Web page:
Frequently Asked Questions

TMS stands for transcranial magnetic stimulation. It is used to treat depression by stimulating the brain non-invasively using electromagnetic fields, similar to those produced by an MRI machine. During TMS Therapy, a magnetic field is administered in very short pulses to the part of your brain that research has demonstrated to be associated with depression. The typical initial course of treatment is about 37 minutes daily over 4-6 weeks.

The TMS therapy system uses short pulses of magnetic fields to stimulate the area of the brain that is thought to function abnormally in patients with depression. The magnetic field produces an electric current in the brain that stimulates the brain cells (neurons). This results in changes that are thought to be beneficial in the treatment of depression.

TMS therapy is non-systemic (does not circulate in the blood throughout the body), so it does not have side effects such as weight gain, sexual dysfunction, nausea, dry mouth, sedation, etc.

TMS therapy has been cleared by the U.S. Food and Drug Administration (FDA) for the treatment of patients with depression who have failed to achieve satisfactory improvement from prior antidepressant medication. Like any treatment option, you and your doctor should work together to find the most appropriate treatment option for you.

No. TMS Therapy involves a unique method of using pulsed magnetic fields for potential therapeutic benefit. The intensity of the magnetic field is similar to that of the magnetic fields used in magnetic resonance imaging, or MRI. These techniques differ radically from the popular use of low intensity, static magnetic fields. These products deliver weak and undirected static fields that are not capable of activating brain cells.

No, the two procedures are very different. While both are effective in the treatment of depression, there are many differences in safety and tolerability.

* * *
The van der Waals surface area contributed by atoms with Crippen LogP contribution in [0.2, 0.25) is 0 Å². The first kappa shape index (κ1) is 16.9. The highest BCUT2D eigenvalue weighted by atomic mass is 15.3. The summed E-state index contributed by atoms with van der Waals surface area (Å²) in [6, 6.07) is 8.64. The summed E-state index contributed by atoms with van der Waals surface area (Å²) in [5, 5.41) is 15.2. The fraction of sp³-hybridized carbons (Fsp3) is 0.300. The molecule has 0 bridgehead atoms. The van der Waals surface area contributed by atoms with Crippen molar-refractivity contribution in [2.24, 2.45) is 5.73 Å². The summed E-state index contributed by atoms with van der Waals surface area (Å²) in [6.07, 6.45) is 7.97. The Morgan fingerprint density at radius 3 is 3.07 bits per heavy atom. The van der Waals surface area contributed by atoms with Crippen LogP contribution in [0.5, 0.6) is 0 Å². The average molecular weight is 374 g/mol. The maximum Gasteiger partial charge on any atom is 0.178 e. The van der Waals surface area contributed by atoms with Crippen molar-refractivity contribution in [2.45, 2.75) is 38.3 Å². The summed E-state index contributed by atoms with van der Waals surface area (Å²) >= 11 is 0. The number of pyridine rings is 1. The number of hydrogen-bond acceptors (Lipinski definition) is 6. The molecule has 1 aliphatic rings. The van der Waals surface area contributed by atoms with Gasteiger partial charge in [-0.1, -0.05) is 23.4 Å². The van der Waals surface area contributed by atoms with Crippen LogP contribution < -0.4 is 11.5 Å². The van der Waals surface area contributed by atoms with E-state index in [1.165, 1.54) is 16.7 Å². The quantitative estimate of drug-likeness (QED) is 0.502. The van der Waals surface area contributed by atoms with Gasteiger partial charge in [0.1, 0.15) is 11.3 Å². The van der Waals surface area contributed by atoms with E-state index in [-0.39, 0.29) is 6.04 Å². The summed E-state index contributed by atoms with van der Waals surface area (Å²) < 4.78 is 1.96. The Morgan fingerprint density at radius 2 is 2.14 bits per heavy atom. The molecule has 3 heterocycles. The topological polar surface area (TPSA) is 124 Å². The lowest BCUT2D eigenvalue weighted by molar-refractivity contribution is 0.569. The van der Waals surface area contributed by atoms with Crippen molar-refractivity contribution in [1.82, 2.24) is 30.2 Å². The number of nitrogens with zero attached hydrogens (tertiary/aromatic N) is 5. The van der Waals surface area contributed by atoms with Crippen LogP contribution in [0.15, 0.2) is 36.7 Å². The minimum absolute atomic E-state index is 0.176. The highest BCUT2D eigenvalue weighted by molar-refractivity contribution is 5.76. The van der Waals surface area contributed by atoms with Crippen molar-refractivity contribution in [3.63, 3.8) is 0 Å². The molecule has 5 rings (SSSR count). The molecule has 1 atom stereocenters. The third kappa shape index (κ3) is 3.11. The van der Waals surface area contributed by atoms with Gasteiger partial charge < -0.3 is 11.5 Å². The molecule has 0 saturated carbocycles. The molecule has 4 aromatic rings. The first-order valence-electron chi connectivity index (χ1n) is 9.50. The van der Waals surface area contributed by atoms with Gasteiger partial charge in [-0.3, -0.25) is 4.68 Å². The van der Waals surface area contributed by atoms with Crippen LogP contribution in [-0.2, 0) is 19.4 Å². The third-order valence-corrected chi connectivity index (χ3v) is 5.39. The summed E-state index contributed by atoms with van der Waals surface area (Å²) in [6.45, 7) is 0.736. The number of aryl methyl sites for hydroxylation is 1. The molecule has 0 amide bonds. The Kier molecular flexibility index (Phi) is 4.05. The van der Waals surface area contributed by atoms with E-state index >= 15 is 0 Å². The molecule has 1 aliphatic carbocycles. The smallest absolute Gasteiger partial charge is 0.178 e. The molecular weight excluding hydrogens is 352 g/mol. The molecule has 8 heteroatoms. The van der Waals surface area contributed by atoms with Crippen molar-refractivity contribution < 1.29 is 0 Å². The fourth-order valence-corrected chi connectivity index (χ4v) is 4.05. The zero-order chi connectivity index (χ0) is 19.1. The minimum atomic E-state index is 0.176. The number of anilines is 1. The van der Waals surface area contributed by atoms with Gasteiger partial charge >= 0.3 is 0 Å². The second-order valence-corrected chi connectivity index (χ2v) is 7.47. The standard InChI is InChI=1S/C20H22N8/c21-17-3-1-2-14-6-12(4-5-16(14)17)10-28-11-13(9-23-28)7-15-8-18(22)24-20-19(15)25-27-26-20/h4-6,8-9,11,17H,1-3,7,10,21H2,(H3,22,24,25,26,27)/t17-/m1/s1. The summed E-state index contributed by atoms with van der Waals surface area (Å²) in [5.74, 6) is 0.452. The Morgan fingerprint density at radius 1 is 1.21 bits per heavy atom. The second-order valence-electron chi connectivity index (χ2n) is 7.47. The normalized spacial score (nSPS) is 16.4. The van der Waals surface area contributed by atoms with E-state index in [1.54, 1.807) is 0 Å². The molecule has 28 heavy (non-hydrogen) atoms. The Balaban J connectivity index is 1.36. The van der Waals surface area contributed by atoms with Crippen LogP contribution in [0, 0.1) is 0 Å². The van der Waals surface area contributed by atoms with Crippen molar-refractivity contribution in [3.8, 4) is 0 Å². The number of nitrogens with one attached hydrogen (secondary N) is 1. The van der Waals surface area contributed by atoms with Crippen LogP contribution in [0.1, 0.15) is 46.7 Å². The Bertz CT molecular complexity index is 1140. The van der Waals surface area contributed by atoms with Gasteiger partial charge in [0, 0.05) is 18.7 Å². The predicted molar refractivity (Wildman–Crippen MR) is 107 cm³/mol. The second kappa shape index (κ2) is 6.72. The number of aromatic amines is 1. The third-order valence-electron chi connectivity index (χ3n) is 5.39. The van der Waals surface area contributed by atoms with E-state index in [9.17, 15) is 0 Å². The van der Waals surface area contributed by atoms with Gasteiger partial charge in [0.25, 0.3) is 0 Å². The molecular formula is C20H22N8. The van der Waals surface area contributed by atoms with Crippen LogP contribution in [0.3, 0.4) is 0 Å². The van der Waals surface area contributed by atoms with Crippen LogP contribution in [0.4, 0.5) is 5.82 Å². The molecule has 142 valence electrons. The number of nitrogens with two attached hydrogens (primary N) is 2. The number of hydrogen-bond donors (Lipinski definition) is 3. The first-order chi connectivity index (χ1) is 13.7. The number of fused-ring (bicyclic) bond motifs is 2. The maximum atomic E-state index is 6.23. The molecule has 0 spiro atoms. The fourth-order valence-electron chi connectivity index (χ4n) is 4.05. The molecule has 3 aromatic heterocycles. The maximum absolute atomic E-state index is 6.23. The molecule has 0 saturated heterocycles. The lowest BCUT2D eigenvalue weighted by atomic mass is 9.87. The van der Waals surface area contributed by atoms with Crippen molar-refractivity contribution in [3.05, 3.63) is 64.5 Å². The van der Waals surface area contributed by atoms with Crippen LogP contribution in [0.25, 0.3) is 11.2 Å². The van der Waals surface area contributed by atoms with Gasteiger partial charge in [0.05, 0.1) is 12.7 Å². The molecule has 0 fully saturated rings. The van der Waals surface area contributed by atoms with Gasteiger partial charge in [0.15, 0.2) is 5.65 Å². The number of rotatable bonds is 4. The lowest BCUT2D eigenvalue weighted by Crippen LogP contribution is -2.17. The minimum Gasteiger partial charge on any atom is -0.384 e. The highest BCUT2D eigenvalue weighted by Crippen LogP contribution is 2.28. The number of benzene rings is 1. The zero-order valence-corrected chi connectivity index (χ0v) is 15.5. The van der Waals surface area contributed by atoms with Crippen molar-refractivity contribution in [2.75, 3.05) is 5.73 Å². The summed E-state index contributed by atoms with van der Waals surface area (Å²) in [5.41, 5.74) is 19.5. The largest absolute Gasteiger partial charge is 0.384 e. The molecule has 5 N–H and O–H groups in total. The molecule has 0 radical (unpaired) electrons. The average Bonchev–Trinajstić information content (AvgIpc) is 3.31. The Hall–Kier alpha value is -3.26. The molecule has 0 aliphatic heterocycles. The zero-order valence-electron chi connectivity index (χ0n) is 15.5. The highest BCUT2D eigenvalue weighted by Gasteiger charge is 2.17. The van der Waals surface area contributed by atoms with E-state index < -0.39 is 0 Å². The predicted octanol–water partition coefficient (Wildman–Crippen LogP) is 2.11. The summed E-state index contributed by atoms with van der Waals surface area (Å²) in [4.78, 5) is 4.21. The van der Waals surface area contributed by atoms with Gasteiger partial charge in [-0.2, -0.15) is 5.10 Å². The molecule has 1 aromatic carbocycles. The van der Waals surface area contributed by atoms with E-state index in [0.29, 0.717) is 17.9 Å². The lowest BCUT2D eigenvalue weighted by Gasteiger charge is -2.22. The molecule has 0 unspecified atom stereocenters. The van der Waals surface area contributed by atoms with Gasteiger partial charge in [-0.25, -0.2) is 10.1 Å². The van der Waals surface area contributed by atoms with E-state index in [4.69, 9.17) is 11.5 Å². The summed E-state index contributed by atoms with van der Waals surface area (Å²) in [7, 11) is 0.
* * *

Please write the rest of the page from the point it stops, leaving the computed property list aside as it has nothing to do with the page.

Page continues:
During the TMS Therapy procedure, patients sit in a chair and are awake and alert throughout the entire 37-minute procedure – no sedation is used with TMS Therapy. Patients can transport themselves to and from treatment.

In over 10,000 active treatments with TMS therapy in clinical trials, no seizures were observed. TMS Therapy was also shown to have no negative effects on memory function in these studies.

In contrast, "shock therapy," or electroconvulsive therapy (ECT), intentionally causes a seizure. Patients receiving ECT must be sedated with general anesthesia and paralyzed with muscle relaxants. Recovery from an ECT treatment session occurs slowly, and patients are usually closely monitored for minutes or a few hours after a treatment.

Short-term confusion and memory loss are common, and long-term disruptions in memory have been shown to occur and may persist indefinitely in some people. Because of the side effects associated with ECT, a significant amount of caregiver support is required.

In clinical trials, patients received TMS therapy 5 times per week for 37 minutes sessions over 4-6 weeks.

Patients treated with TMS therapy should receive treatment for a minimum of four weeks with additional treatments based on clinical judgment.

In most patients, the clinical benefit of TMS therapy was maintained through 6 months of follow-up study. Talk to your doctor about your long-term treatment path.

Yes. In clinical trials, TMS therapy was safely administered with and without other antidepressant medications.

TMS therapy is covered by many insurance companies. WellMind Center will help you seek coverage and reimbursement from your insurance company. Kaiser Permanente now contracts directly with WellMind Center for TMS therapy and it is very easy to get coverage with your Kaiser physician’s referral.

To get you started with treatment as soon as possible, out-of-pocket payment may be required. You can also use your Healthcare Savings Account or other financing options.